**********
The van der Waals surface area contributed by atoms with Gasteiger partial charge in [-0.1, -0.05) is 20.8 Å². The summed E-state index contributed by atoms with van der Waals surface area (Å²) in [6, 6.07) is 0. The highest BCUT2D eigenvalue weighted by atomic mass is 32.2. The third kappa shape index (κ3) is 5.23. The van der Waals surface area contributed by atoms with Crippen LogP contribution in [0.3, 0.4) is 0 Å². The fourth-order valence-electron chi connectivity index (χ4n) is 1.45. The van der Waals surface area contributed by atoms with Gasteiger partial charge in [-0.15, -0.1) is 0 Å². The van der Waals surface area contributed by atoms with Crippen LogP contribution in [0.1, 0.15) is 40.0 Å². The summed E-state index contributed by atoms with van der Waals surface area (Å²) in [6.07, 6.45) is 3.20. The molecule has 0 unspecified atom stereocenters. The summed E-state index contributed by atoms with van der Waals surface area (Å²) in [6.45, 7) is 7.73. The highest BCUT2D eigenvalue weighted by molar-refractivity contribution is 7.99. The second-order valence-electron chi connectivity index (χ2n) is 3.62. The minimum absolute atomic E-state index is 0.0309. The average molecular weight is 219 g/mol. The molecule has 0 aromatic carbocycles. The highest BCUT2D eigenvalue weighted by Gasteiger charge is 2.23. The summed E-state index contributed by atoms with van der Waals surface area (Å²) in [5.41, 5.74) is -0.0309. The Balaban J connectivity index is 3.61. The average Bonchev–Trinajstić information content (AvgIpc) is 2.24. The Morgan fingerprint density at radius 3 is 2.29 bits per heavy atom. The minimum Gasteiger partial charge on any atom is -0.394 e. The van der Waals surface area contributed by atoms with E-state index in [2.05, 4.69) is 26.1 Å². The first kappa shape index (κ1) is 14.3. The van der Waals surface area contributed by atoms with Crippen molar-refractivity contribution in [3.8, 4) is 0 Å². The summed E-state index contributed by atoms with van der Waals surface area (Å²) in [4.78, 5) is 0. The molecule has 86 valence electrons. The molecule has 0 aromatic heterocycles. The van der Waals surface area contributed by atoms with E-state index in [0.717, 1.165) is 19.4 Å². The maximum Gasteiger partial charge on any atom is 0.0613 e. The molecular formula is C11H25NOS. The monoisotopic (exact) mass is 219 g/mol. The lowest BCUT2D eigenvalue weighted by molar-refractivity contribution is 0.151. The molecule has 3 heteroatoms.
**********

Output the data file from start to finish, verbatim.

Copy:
The van der Waals surface area contributed by atoms with Gasteiger partial charge in [-0.1, -0.05) is 20.8 Å². The summed E-state index contributed by atoms with van der Waals surface area (Å²) in [6, 6.07) is 0. The highest BCUT2D eigenvalue weighted by atomic mass is 32.2. The third kappa shape index (κ3) is 5.23. The van der Waals surface area contributed by atoms with Crippen LogP contribution in [0.3, 0.4) is 0 Å². The fourth-order valence-electron chi connectivity index (χ4n) is 1.45. The van der Waals surface area contributed by atoms with Gasteiger partial charge in [-0.15, -0.1) is 0 Å². The van der Waals surface area contributed by atoms with Crippen LogP contribution in [0.1, 0.15) is 40.0 Å². The summed E-state index contributed by atoms with van der Waals surface area (Å²) in [6.07, 6.45) is 3.20. The molecule has 0 unspecified atom stereocenters. The summed E-state index contributed by atoms with van der Waals surface area (Å²) in [6.45, 7) is 7.73. The highest BCUT2D eigenvalue weighted by molar-refractivity contribution is 7.99. The second-order valence-electron chi connectivity index (χ2n) is 3.62. The minimum absolute atomic E-state index is 0.0309. The average molecular weight is 219 g/mol. The molecule has 0 aromatic carbocycles. The highest BCUT2D eigenvalue weighted by Gasteiger charge is 2.23. The summed E-state index contributed by atoms with van der Waals surface area (Å²) in [5.41, 5.74) is -0.0309. The Balaban J connectivity index is 3.61. The average Bonchev–Trinajstić information content (AvgIpc) is 2.24. The Morgan fingerprint density at radius 3 is 2.29 bits per heavy atom. The minimum Gasteiger partial charge on any atom is -0.394 e. The van der Waals surface area contributed by atoms with E-state index in [2.05, 4.69) is 26.1 Å². The first kappa shape index (κ1) is 14.3. The van der Waals surface area contributed by atoms with Crippen molar-refractivity contribution in [3.8, 4) is 0 Å². The summed E-state index contributed by atoms with van der Waals surface area (Å²) in [4.78, 5) is 0. The molecule has 86 valence electrons. The molecule has 0 aromatic heterocycles. The van der Waals surface area contributed by atoms with E-state index in [0.717, 1.165) is 19.4 Å². The maximum Gasteiger partial charge on any atom is 0.0613 e. The molecular formula is C11H25NOS. The monoisotopic (exact) mass is 219 g/mol. The lowest BCUT2D eigenvalue weighted by molar-refractivity contribution is 0.151. The molecule has 3 heteroatoms.